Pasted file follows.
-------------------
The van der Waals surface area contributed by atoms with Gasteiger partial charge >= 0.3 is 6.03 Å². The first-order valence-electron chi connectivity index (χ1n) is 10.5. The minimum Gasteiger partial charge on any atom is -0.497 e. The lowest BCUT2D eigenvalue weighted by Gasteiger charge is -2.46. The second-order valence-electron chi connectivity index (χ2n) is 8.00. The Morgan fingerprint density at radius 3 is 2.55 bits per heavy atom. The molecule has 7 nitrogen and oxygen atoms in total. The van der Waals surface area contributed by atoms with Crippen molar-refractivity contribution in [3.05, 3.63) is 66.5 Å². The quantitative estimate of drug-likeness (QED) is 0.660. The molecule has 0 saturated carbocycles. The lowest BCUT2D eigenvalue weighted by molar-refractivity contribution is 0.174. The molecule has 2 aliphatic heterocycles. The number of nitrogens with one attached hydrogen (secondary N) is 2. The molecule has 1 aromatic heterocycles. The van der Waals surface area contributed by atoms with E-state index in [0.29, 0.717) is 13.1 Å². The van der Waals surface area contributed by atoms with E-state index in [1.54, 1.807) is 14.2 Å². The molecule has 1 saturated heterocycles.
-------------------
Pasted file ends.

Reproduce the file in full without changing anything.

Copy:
The van der Waals surface area contributed by atoms with Gasteiger partial charge >= 0.3 is 6.03 Å². The first-order valence-electron chi connectivity index (χ1n) is 10.5. The minimum Gasteiger partial charge on any atom is -0.497 e. The lowest BCUT2D eigenvalue weighted by Gasteiger charge is -2.46. The second-order valence-electron chi connectivity index (χ2n) is 8.00. The Morgan fingerprint density at radius 3 is 2.55 bits per heavy atom. The molecule has 7 nitrogen and oxygen atoms in total. The van der Waals surface area contributed by atoms with Crippen molar-refractivity contribution in [3.05, 3.63) is 66.5 Å². The quantitative estimate of drug-likeness (QED) is 0.660. The molecule has 0 saturated carbocycles. The lowest BCUT2D eigenvalue weighted by molar-refractivity contribution is 0.174. The molecule has 2 aliphatic heterocycles. The number of nitrogens with one attached hydrogen (secondary N) is 2. The molecule has 1 aromatic heterocycles. The van der Waals surface area contributed by atoms with E-state index in [0.29, 0.717) is 13.1 Å². The van der Waals surface area contributed by atoms with E-state index in [1.54, 1.807) is 14.2 Å². The molecule has 1 saturated heterocycles.